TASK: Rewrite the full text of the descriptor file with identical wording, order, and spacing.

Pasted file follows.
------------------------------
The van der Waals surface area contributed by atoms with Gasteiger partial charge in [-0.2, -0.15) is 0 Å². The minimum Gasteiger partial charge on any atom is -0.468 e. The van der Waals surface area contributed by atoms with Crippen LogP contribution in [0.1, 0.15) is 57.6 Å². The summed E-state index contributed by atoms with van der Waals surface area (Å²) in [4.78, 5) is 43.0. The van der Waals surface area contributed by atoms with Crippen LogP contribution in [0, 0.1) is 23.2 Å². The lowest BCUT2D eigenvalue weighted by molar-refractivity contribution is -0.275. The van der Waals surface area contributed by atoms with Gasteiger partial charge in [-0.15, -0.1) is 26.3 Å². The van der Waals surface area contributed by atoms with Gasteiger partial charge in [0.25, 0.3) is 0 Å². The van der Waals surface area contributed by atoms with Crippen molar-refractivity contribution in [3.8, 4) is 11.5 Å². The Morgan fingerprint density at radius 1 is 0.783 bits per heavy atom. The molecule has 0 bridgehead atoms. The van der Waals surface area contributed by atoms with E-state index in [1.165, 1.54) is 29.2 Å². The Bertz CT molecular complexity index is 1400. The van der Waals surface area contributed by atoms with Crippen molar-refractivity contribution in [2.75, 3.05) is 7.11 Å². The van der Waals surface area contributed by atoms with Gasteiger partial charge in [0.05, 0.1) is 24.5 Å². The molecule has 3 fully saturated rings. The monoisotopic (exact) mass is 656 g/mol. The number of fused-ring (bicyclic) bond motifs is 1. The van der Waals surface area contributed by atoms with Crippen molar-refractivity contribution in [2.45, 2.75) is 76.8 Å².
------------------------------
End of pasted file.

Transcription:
The van der Waals surface area contributed by atoms with Gasteiger partial charge in [-0.2, -0.15) is 0 Å². The minimum Gasteiger partial charge on any atom is -0.468 e. The van der Waals surface area contributed by atoms with Crippen LogP contribution in [0.1, 0.15) is 57.6 Å². The summed E-state index contributed by atoms with van der Waals surface area (Å²) in [4.78, 5) is 43.0. The van der Waals surface area contributed by atoms with Crippen LogP contribution in [0, 0.1) is 23.2 Å². The lowest BCUT2D eigenvalue weighted by molar-refractivity contribution is -0.275. The van der Waals surface area contributed by atoms with Gasteiger partial charge in [-0.15, -0.1) is 26.3 Å². The van der Waals surface area contributed by atoms with Gasteiger partial charge in [0.25, 0.3) is 0 Å². The van der Waals surface area contributed by atoms with Crippen molar-refractivity contribution in [3.8, 4) is 11.5 Å². The Morgan fingerprint density at radius 1 is 0.783 bits per heavy atom. The molecule has 0 bridgehead atoms. The van der Waals surface area contributed by atoms with E-state index in [1.165, 1.54) is 29.2 Å². The Bertz CT molecular complexity index is 1400. The van der Waals surface area contributed by atoms with Crippen molar-refractivity contribution in [2.75, 3.05) is 7.11 Å². The van der Waals surface area contributed by atoms with Gasteiger partial charge in [0.05, 0.1) is 24.5 Å². The molecule has 3 fully saturated rings. The monoisotopic (exact) mass is 656 g/mol. The number of fused-ring (bicyclic) bond motifs is 1. The van der Waals surface area contributed by atoms with Crippen molar-refractivity contribution in [2.45, 2.75) is 76.8 Å².